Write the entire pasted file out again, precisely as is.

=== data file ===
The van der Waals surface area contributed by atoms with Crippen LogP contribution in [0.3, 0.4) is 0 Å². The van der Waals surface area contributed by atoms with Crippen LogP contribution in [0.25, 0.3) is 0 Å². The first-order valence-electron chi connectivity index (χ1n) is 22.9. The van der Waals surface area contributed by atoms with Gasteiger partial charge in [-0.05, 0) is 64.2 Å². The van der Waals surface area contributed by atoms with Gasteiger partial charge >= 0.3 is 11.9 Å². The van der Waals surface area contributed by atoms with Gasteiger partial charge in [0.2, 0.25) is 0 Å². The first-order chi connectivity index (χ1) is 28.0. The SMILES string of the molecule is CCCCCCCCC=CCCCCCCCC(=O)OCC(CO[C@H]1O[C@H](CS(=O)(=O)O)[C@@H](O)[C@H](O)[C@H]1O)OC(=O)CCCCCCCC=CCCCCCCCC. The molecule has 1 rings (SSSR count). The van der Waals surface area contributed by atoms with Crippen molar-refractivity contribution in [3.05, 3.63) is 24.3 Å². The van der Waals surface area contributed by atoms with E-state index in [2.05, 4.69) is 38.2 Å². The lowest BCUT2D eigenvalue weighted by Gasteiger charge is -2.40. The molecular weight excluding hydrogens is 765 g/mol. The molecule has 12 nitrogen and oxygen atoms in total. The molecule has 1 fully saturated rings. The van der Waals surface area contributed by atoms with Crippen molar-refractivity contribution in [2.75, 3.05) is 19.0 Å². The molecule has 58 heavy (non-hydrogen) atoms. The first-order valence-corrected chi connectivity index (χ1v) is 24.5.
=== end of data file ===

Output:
The van der Waals surface area contributed by atoms with Crippen LogP contribution in [0.3, 0.4) is 0 Å². The van der Waals surface area contributed by atoms with Crippen LogP contribution in [0.25, 0.3) is 0 Å². The first-order valence-electron chi connectivity index (χ1n) is 22.9. The van der Waals surface area contributed by atoms with Gasteiger partial charge in [-0.05, 0) is 64.2 Å². The van der Waals surface area contributed by atoms with Gasteiger partial charge >= 0.3 is 11.9 Å². The van der Waals surface area contributed by atoms with Gasteiger partial charge in [0.2, 0.25) is 0 Å². The first-order chi connectivity index (χ1) is 28.0. The SMILES string of the molecule is CCCCCCCCC=CCCCCCCCC(=O)OCC(CO[C@H]1O[C@H](CS(=O)(=O)O)[C@@H](O)[C@H](O)[C@H]1O)OC(=O)CCCCCCCC=CCCCCCCCC. The molecule has 1 rings (SSSR count). The van der Waals surface area contributed by atoms with Crippen molar-refractivity contribution in [3.05, 3.63) is 24.3 Å². The van der Waals surface area contributed by atoms with E-state index in [2.05, 4.69) is 38.2 Å². The lowest BCUT2D eigenvalue weighted by Gasteiger charge is -2.40. The molecular weight excluding hydrogens is 765 g/mol. The molecule has 12 nitrogen and oxygen atoms in total. The molecule has 1 fully saturated rings. The van der Waals surface area contributed by atoms with Crippen molar-refractivity contribution in [2.75, 3.05) is 19.0 Å². The molecule has 58 heavy (non-hydrogen) atoms. The first-order valence-corrected chi connectivity index (χ1v) is 24.5.